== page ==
knew you could play, let alone compose a piece about tragic and historic times in our nation’s history. The first time I truly knew I had found my everlasting home in that band program was when we had our winter concert. For our winter concert, we played a piece called ‘An American Elegy” by Frank Ticheli. That piece was commissioned by the Columbine Commissioning Fund on behalf of the Columbine High School Band. A work of art to remember all those who were lost in that horrific event back in 1999. Ticheli incorporated the Columbine alma mater in the climax of the piece, followed by a heavenly trumpet solo played from the catwalk of our auditorium. When we played it for the first time I truly understood just how impactful music can be. We told the stories of those victims and survivors without speaking a single word. Expressing myself with words has always been something I’ve struggled with so I hid behind the music I listened to. It was my way of expressing my feeling but no one could understand what it was I was trying to say. I am eternally grateful to that band program and all the happiness it gave me. It was an outlet for self-expression and I made lifelong friends who completely understood who I was. Finally, being accepted for who I was after years of believing I’d never have the connection I saw everyone around me have was a huge weight lifted off my shoulders. I was able to finally view myself as someone who was worthy of having friends and being a part of a community of people who are completely different and yet exactly the same. As I got older, I have been able to verbally express my feelings towards others a lot easier than when I was younger. Band helped me form bonds with some unexpected people and helped me learn to communicate using my words. We were a family. Everyone knew everything about everybody. The entire band experience brought me out of my shell and helped me finally view myself in such a positive light. I would continue to pursue music in college and meet some of the most extraordinary people who were exactly like me. For too long, I believed I’d always be alone and never find a sense of belonging in this world. Luckily, I never stopped looking. I know if I had given up trying to find a connection I most probably would not be here today. Being in band helped me allow myself to just be free. I found a group of people who shared my hardships as well as my interests. I learned to play an instrument and even how to compose music. My music education and experiences is what makes me who I am today and I am eternally grateful for those experiences. Whatever your escape, whatever your art, it is yours and its connection to you and your life is the greatest thing you can give to the world. The world will never tire of new art. It’s up to us to make sure it’s seen and heard for as long as we can. I’d like to leave you with this lyric by Stephen Sondheim from his Pulitzer prize winning musical Sunday in the Park with George: Anything you do let it come from you, then it will be new. Give us more to see. 38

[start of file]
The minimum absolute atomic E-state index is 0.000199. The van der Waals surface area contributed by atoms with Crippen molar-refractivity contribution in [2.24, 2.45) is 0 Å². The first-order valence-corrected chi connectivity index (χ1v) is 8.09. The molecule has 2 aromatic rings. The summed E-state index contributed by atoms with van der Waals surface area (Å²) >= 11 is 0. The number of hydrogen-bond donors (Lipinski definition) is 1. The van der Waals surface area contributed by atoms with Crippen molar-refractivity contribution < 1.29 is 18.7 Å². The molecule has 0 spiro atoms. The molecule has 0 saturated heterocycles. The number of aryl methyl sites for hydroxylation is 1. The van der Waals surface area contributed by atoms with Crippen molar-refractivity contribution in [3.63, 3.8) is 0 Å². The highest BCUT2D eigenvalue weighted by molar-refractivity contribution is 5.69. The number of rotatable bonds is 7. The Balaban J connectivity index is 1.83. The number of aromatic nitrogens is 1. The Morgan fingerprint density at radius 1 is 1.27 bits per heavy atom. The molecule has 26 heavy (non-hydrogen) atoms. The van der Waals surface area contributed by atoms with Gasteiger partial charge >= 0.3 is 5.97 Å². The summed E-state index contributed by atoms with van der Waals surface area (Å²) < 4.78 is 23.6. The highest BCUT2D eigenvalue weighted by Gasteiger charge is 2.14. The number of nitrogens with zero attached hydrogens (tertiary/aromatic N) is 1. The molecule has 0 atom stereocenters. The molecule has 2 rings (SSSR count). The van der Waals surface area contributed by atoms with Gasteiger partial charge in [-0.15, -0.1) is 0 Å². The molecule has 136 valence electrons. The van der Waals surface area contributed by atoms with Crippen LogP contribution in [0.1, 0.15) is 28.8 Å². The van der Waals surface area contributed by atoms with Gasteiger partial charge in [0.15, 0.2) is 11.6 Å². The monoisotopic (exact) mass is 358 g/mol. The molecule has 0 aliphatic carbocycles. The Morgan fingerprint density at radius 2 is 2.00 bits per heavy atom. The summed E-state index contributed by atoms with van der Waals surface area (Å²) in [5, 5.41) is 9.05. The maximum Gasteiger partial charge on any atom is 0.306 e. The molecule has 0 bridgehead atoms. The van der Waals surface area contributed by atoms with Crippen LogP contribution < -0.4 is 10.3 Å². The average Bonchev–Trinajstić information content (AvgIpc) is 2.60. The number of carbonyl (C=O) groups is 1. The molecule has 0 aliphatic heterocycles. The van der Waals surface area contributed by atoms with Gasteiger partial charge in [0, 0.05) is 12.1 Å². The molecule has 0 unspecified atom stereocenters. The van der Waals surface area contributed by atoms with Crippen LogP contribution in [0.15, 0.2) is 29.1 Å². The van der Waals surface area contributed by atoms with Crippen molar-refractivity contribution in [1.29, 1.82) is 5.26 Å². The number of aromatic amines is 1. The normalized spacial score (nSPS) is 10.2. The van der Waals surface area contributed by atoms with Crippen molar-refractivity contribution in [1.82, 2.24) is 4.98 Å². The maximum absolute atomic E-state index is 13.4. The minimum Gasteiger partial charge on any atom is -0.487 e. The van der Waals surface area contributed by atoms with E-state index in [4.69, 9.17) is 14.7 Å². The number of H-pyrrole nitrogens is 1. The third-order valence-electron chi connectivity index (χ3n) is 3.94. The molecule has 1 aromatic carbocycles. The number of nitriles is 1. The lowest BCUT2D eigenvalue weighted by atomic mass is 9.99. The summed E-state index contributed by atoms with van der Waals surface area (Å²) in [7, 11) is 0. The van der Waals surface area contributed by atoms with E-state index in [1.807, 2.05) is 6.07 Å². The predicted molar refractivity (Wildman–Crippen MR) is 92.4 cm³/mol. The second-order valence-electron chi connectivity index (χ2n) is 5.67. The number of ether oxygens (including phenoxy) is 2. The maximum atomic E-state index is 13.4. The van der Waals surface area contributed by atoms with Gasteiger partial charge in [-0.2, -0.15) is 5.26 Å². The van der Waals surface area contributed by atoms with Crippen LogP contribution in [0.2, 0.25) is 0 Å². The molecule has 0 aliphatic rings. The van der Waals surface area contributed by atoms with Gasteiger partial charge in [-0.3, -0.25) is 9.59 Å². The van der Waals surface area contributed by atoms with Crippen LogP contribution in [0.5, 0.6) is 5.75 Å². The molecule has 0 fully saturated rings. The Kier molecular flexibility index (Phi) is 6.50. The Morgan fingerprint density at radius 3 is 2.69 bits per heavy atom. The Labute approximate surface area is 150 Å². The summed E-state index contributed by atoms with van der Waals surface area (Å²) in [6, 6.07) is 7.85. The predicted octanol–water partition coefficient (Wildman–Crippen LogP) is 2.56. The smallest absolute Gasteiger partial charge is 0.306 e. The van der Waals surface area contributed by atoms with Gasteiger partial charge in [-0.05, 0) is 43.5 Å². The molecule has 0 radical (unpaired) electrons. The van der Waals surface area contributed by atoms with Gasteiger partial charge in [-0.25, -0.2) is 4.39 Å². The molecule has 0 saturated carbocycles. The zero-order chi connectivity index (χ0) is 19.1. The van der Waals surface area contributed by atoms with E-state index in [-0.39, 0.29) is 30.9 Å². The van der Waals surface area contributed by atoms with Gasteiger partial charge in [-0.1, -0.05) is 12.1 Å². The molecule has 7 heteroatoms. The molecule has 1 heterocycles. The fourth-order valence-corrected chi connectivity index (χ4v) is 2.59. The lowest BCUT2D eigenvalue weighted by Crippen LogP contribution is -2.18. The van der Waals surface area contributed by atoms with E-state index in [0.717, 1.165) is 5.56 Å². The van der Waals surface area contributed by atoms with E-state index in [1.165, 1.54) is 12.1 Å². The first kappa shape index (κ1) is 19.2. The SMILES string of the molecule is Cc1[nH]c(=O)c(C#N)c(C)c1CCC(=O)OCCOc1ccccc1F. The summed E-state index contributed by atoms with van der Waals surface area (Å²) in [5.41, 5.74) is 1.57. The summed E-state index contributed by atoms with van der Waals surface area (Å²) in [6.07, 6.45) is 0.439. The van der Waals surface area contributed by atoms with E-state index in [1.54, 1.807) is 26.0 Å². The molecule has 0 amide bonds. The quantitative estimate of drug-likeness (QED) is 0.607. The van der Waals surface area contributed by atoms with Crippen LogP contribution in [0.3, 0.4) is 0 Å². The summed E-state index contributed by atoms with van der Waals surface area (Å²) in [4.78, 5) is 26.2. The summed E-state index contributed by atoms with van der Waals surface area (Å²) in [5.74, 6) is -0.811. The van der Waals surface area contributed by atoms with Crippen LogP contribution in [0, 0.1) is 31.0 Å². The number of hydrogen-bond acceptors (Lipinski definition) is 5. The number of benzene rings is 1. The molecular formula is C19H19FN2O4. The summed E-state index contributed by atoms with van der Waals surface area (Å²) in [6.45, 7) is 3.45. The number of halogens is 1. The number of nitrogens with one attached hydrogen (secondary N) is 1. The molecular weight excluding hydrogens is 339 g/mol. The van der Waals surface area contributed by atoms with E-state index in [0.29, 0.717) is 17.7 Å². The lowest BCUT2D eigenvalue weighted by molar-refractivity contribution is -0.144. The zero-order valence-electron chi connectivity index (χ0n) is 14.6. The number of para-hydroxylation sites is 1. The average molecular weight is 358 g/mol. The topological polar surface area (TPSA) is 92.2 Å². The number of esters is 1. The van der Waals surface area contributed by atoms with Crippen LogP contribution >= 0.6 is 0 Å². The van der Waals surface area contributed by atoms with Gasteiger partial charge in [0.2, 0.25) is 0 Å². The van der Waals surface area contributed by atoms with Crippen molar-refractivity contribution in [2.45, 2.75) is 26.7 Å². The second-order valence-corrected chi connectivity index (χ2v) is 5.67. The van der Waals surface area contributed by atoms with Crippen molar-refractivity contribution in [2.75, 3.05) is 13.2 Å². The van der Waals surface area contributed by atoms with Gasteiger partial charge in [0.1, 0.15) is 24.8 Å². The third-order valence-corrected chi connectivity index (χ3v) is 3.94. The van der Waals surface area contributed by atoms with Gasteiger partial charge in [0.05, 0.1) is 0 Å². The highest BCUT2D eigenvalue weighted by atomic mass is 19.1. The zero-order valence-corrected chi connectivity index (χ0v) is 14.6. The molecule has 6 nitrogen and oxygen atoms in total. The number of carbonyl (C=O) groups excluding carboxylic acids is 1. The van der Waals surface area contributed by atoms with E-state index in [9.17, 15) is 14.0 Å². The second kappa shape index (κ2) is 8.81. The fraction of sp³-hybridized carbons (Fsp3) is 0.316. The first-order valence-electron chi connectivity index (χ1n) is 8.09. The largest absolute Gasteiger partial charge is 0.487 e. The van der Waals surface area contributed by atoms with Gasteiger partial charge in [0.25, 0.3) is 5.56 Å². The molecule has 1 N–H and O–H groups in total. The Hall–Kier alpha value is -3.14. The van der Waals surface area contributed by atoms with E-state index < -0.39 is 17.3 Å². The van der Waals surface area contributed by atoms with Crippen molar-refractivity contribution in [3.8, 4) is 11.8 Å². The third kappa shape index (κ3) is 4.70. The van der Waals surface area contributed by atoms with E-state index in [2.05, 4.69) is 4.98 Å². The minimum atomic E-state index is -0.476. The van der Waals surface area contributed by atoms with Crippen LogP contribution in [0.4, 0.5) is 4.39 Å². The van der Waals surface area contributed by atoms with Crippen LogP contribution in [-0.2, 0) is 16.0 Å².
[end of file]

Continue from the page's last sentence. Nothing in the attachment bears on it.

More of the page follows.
The Impostor: (SIN)drome Moadlc
myself, my self that tragic work in progress face made of a thin papier-mâché mask easily torn if worked too hard
I am selfish; I am self-centered I am self-interested; I am self-absorbed I am capable of I statements as long as they feel real.
I lose sleep over what I wasn’t born with my ambitions have dreams of their own, they place me on a pedestal I didn’t ask for, and I know I did not earn
pain is a subtle word compared to my name a word so simple whose utterance shatters my existence
my achievements feel like modern art, hung on the wall for public display, not because it pleases you, but because it’s supposed to I find it hard to make I statements because it’s a luxury to be earned a gluttony to be vanquished a necessity to be fulfilled
I am not myself just as much as my self is I am the pieces of a puzzle somebody lost the box for an image, frozen and fragmented in time but unable to be put back together no easy guide to follow no end goal to be there for myself, my self, reflected, impostor.
Órdenes de mamá, traducidas (Mom’s orders, translated) Daniela Hernandez
Be clean. Always. Cleanliness matters. Straighten out your bed covers. No, not like that. Tighter. No dust on your bedroom furniture. No fingerprint marks on your mirrors. Wipe. Wipe it again. Until the streaks are gone. Wipe away your fears. Wipe away your sadness. Focus. Remember why we left the island — so that you can buy meat, strawberries, dream, for yourself and your children, and not only quietly shout liberty, but live it. Remember why I guard airplanes when I studied to guard finances. The freedom to have financial freedom comes at a cost. Don’t work. Study. Study like your life depends on it. Because it does. My future is in your hands. Mine are too small and this country too big. Remember why I can’t close my eyes at night — I must stay awake for you to have the possibility to make your, our, dreams come true. I must put food on the plate- you need the lactose free milk, which costs more than the regular; the organic chicken; the $3.99-each, $55.86-plus-taxes-every-week